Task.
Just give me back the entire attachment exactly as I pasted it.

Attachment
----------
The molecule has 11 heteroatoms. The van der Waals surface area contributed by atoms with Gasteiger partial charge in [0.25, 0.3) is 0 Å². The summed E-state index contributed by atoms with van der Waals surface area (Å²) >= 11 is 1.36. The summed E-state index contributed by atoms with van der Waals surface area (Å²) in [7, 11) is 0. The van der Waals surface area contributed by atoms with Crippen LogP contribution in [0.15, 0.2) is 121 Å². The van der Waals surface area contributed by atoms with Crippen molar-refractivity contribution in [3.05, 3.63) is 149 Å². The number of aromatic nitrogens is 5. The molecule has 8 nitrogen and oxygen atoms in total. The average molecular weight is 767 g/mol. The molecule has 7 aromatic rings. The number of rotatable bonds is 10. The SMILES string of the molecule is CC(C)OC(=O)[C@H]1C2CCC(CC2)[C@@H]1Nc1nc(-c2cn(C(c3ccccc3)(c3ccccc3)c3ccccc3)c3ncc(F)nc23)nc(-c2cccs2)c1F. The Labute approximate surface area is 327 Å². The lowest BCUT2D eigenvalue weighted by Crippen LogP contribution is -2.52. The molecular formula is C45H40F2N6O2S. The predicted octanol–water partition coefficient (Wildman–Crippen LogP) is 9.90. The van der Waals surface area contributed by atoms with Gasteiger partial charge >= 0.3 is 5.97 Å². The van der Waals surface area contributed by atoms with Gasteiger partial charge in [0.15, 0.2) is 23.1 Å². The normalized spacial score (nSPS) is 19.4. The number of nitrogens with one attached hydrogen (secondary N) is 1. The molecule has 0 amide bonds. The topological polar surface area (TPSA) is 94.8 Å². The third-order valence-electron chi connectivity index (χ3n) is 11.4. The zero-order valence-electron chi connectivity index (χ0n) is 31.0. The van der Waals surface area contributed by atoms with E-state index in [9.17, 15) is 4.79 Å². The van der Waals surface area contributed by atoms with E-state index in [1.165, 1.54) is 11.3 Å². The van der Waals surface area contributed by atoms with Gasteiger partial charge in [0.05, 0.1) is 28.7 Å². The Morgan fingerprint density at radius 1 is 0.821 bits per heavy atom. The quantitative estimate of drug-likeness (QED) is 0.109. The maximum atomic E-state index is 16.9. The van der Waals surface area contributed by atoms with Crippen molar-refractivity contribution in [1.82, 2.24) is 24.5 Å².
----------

The molecule has 11 heteroatoms. The van der Waals surface area contributed by atoms with Gasteiger partial charge in [0.25, 0.3) is 0 Å². The summed E-state index contributed by atoms with van der Waals surface area (Å²) >= 11 is 1.36. The summed E-state index contributed by atoms with van der Waals surface area (Å²) in [7, 11) is 0. The van der Waals surface area contributed by atoms with Crippen LogP contribution in [0.15, 0.2) is 121 Å². The van der Waals surface area contributed by atoms with Crippen molar-refractivity contribution in [3.05, 3.63) is 149 Å². The number of aromatic nitrogens is 5. The molecule has 8 nitrogen and oxygen atoms in total. The average molecular weight is 767 g/mol. The molecule has 7 aromatic rings. The number of rotatable bonds is 10. The SMILES string of the molecule is CC(C)OC(=O)[C@H]1C2CCC(CC2)[C@@H]1Nc1nc(-c2cn(C(c3ccccc3)(c3ccccc3)c3ccccc3)c3ncc(F)nc23)nc(-c2cccs2)c1F. The Labute approximate surface area is 327 Å². The lowest BCUT2D eigenvalue weighted by Crippen LogP contribution is -2.52. The molecular formula is C45H40F2N6O2S. The predicted octanol–water partition coefficient (Wildman–Crippen LogP) is 9.90. The van der Waals surface area contributed by atoms with Gasteiger partial charge >= 0.3 is 5.97 Å². The van der Waals surface area contributed by atoms with Gasteiger partial charge in [0.15, 0.2) is 23.1 Å². The normalized spacial score (nSPS) is 19.4. The number of nitrogens with one attached hydrogen (secondary N) is 1. The molecule has 0 amide bonds. The topological polar surface area (TPSA) is 94.8 Å². The third-order valence-electron chi connectivity index (χ3n) is 11.4. The zero-order valence-electron chi connectivity index (χ0n) is 31.0. The van der Waals surface area contributed by atoms with E-state index in [9.17, 15) is 4.79 Å². The van der Waals surface area contributed by atoms with E-state index in [1.165, 1.54) is 11.3 Å². The van der Waals surface area contributed by atoms with Gasteiger partial charge in [0.05, 0.1) is 28.7 Å². The Morgan fingerprint density at radius 1 is 0.821 bits per heavy atom. The quantitative estimate of drug-likeness (QED) is 0.109. The maximum atomic E-state index is 16.9. The van der Waals surface area contributed by atoms with Crippen molar-refractivity contribution in [1.82, 2.24) is 24.5 Å².